OH lordy 5 a.m….I am not a morning person, Rachael. But, you gotta “give” to “get” right re: that picture. I also loved the picture of the pelicans 🙂

    • James
      October 6, 2014 at 9:51 am — Reply


  2. Manesha
    October 6, 2014 at 11:57 am — Reply

    I hope you brought back some souvenirs…..

    • October 8, 2014 at 4:51 pm — Reply

      Only option was to carry back fish and you know how stinky it gets.

      • January 8, 2020 at 2:50 pm — Reply

        The hair is not bleached; it is genetic and common in North Kenya. Bleaching is common in Lodwar town itself.

        Make it a habit to say hi to chiefs and police stations when visiting rural
        and remote areas. That way you avoid been misunderstood. These places are not as advanced as urban areas and thee only form of law and order that exists is the chief.

  3. October 6, 2014 at 10:03 pm — Reply

    Can’t believe they tried to arrest you! And for pretty much nothing! Glad they let you go eventually though 🙂 Great photos by the way, love the birds!

  4. October 7, 2014 at 4:34 pm — Reply

    Hi Rachael can I please have your permission to use the photo of the boy with the bleached hair on my blog with full credits to you and a link back to your blog?

  5. October 7, 2014 at 10:00 pm — Reply

    Oh wow! My hubby and l had a similar experience when he went home with me, only this guy had a gun(army). We did not even take any pictures as we knew we needed permission first, and once it was denied, we were leaving. He made us go all the way back to the chief of the market. We were screaming and yelling at each other i. Yoruba , mine sucks btw..lol! Luckily, the chief knew someone who was related to me somehow and diffused the whole situation. That frigging officer had an itchy trigger finger!!! Glad everything went okay with you guys. The pictures look amazing!!!!

    • October 8, 2014 at 4:48 pm — Reply

      That sounds like a terrible situation. I hate how taking a simple photo (with permission of course) can turn out into such a big deal. I’m sure you were happy to find out that you were related to the chief.

      We had actually wanted to leave despite being given permission by the chief but our producer suggested we stay and I am glad we did.

  6. October 8, 2014 at 2:37 am — Reply

    Hi Rachael just wondering if it would be okay to use your photo of the boy with bleached hair on my blog with full credits to you and a link back to your blog? Do let me know…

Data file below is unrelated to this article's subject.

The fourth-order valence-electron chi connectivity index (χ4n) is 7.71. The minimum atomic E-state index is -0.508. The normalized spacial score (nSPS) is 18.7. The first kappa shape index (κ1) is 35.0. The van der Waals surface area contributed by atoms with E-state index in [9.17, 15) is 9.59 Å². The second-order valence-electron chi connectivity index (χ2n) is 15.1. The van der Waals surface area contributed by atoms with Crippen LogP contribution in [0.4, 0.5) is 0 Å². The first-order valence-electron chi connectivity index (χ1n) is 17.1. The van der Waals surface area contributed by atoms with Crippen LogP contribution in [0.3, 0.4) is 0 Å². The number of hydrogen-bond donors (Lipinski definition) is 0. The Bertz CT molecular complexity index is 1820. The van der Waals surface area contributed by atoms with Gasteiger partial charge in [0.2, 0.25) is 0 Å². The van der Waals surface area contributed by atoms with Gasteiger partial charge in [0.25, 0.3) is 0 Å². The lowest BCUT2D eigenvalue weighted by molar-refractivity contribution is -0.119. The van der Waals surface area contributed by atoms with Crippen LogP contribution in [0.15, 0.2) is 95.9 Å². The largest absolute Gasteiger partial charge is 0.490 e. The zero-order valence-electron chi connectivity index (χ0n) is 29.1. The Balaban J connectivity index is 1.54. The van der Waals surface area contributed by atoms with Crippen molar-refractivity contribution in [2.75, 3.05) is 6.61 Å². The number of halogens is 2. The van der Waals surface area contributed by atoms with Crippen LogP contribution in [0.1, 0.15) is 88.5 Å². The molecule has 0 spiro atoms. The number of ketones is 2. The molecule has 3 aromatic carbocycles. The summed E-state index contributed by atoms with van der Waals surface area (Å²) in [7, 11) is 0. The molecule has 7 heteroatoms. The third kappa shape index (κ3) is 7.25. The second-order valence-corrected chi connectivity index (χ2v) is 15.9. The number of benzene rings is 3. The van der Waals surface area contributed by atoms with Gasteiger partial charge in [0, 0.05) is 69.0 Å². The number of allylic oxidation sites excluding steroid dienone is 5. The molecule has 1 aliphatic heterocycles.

• October 8, 2014 at 4:42 pm — Reply

      Sure you can. No problem.

      • October 8, 2014 at 9:34 pm — Reply

        Thank you!

  7. October 9, 2014 at 7:41 pm — Reply

    Your pictures are amazing!! They seriously belong in NatGeo! Note to self: When in Kenya (and Africa in general based on KemKem’s comment), always get permission before taking folks’ photos. Got it! 😉 Glad you guys averted any serious trouble.

  8. October 30, 2014 at 7:44 pm — Reply

    Oh my goodness, how stressful it must have been when they started shouting at you! You have taken absolutely stunning photographs – that sunrise at the lake is so beautiful as is the close up of Senior 🙂

  9. January 11, 2015 at 1:19 pm — Reply

    […] happened to visit Eliye Springs on the same day we were almost arrested (You can read about that here), so going to Eliye Springs was the best thing that happened all […]

  10. November 9, 2016 at 9:21 pm — Reply

    Stunning photographs, funny and memorable story. Love it.

  11. January 8, 2020 at 2:56 pm — Reply

    Oh. And carry gift items like exercise books, textbooks, pencils, erasers etc. Giving them such items makes them change their mind about privacy. After all they have a right to their own images.

    Alternatively pay them cash or buy what they are selling but that can be pretty expensive.

    Sometimes it pays to forget your own rights and place their rights first, especially when you are much wealthier than they are.

Leave a reply

Your email address will not be published. Required fields are marked *